Who Wrote It, and Why Does That Matter?

Guest post by Rhina P. Espaillat  

This is—let me admit it right away—an argument with myself that I’ve decided to make public because I suspect many others in my situation are having the same solitary quarrel over a cultural phenomenon many decades old now.

Why do we need anthologies, readings and websites devoted to exposing to public awareness the work of specific segments of this country’s large, diversified population? Why not simply highlight the best writing—or painting or music—by whoever produced it? Shouldn’t the arts be appreciated for what they are, rather than who produced them? After all, if the arts at their best aspire to speak to everyone, why should it matter who produced what, where, under what circumstances and against what odds? Isn’t one of the humanizing virtues of art its capacity to do precisely that, by capturing the universal in the individual’s search for meaning, in a world in which all the important experiences of life—birth, death, joy and suffering–are the public property of the human race?

I’ve had intelligent friends object to the publication of collections of poetry by women, for instance, or by immigrant authors from this or that culture writing in English, or by members of any racial or religious group at all that may be perceived as a social whole, whatever their individual qualities, by those from whom they differ in some way that seems to matter. They complain—with a measure of truth—that such groupings of art work, literary or otherwise, whatever their intention, constitute a form of segregation.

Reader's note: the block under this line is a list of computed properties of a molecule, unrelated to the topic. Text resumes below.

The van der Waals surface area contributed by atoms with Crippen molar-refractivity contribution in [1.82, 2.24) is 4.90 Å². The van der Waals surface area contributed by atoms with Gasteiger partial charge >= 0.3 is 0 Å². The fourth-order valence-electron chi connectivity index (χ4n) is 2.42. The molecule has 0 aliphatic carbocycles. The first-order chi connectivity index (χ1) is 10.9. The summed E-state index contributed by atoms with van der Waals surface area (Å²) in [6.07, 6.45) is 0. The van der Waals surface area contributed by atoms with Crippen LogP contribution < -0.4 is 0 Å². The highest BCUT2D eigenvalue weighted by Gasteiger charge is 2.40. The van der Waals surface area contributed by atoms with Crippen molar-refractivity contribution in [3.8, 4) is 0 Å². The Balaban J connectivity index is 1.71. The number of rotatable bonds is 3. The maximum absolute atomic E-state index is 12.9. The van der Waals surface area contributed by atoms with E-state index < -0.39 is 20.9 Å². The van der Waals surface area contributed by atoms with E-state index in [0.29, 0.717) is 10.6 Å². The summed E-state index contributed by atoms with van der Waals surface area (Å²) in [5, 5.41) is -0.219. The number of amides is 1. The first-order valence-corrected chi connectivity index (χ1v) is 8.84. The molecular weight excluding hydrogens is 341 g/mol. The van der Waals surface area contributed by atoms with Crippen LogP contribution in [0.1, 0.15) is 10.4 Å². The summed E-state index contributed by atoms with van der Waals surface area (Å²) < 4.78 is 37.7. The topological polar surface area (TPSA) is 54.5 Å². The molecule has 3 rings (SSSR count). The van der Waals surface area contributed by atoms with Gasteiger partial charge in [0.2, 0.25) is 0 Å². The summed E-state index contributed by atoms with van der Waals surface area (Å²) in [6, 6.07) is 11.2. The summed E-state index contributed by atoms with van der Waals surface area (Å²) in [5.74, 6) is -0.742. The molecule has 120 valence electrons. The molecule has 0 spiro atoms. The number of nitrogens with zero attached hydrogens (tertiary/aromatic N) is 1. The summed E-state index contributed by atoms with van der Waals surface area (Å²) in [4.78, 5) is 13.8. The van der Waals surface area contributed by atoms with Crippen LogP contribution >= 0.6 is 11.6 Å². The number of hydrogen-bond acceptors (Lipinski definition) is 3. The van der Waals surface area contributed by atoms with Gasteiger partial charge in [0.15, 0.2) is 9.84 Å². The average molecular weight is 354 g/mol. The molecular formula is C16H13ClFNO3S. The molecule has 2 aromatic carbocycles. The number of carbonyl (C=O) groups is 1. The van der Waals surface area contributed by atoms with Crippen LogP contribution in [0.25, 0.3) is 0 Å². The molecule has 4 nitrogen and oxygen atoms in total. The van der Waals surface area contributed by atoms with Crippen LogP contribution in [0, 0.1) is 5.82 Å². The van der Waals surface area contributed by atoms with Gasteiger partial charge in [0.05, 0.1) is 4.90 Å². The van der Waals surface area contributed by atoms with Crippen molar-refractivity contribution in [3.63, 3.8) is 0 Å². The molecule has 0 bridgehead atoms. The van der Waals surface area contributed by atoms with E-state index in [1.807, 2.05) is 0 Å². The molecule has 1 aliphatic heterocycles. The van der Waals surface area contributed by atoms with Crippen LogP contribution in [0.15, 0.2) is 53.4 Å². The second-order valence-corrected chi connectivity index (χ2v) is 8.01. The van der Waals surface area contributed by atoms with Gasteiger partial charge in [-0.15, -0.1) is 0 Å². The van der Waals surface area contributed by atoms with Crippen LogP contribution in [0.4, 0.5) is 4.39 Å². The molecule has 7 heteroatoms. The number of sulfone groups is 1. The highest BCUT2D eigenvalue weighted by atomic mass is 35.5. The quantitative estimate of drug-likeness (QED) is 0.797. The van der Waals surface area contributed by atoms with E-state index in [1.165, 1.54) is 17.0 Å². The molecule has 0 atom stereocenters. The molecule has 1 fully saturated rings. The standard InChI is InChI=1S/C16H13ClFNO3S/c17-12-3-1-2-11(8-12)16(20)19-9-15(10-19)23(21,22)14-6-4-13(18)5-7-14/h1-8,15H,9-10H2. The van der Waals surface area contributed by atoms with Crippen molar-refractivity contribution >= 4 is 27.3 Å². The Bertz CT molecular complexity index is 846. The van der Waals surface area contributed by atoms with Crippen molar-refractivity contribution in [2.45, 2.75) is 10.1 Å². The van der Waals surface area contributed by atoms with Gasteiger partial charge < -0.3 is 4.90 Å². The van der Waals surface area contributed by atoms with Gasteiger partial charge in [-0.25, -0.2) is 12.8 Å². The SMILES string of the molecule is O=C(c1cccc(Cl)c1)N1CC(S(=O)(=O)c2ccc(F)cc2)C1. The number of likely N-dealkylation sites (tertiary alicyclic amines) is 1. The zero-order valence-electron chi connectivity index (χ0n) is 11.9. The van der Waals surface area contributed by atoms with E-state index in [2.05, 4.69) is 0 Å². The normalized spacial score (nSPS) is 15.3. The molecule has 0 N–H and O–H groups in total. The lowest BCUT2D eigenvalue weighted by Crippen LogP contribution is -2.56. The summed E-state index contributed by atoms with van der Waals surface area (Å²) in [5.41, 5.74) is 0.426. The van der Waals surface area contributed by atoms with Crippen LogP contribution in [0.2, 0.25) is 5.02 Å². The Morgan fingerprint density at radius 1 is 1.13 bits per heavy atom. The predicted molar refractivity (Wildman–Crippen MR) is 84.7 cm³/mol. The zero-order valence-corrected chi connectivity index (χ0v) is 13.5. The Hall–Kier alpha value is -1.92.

And I’m tempted to agree. As a lifelong believer in the unity of our species, I too sometimes chafe over the publication of books that offer readers not just good poems, but good poems by such-and-such a portion of the population, because I live for the day when the differences—national origin, religion, life circumstances, sexual orientation—will be perceived as real, like left- or right-handedness, red hair or baldness, but no more significant as an identifier than any one of those. When—if ever—we reach that level of casual acceptance of difference, a book or website devoted to resurrecting the writings of forgotten slaves from the pre-Civil War South, or identifying “Anonymous” as, more often than not, a woman or a member of some minority, will seem totally unnecessary, and as silly as a collection of poems by redheads!

But no, in the end I don’t agree, and here’s why: nobody doubts that redheads are capable of writing—or painting or composing—as well as anyone else, but there are still many who question whether those who differ in other ways from themselves, or from the surrounding majority, are capable of doing so. We don’t like to admit it, but it remains true, and not necessarily only among the least educated. Pretending to believe that the playing field is finally level doesn’t make it so. In fact, efforts to “wipe the slate clean” in order to start anew doesn’t work when the slate in question is human memory: it simply compounds the injustice of the reality.

And that’s why I accept—and applaud, if grudgingly—the books, exhibitions, and performances whose aim is to highlight the achievements of those artists in any genre whose group identity has exposed them to old, unfortunate, ingrained prejudices, the inattention such attitudes breed, and finally the obscurity with which time seals unacknowledged work. Some of the books on my shelves—In Other Words: Literature by Latinas of the United States; the now-classic American Negro Poetry; A Formal Feeling Comes: Poems in Form by Contemporary Women; Sarah’s Daughters Sing: A Sampler of Poems by Jewish Women; Poems of the American West; Grace Notes: Poems from the Pages of First Things; Looking for Home: Women Writing About Exile and countless others have made me aware of authors I might otherwise have missed, and enriched me with writing that has altered my view of the world and its people.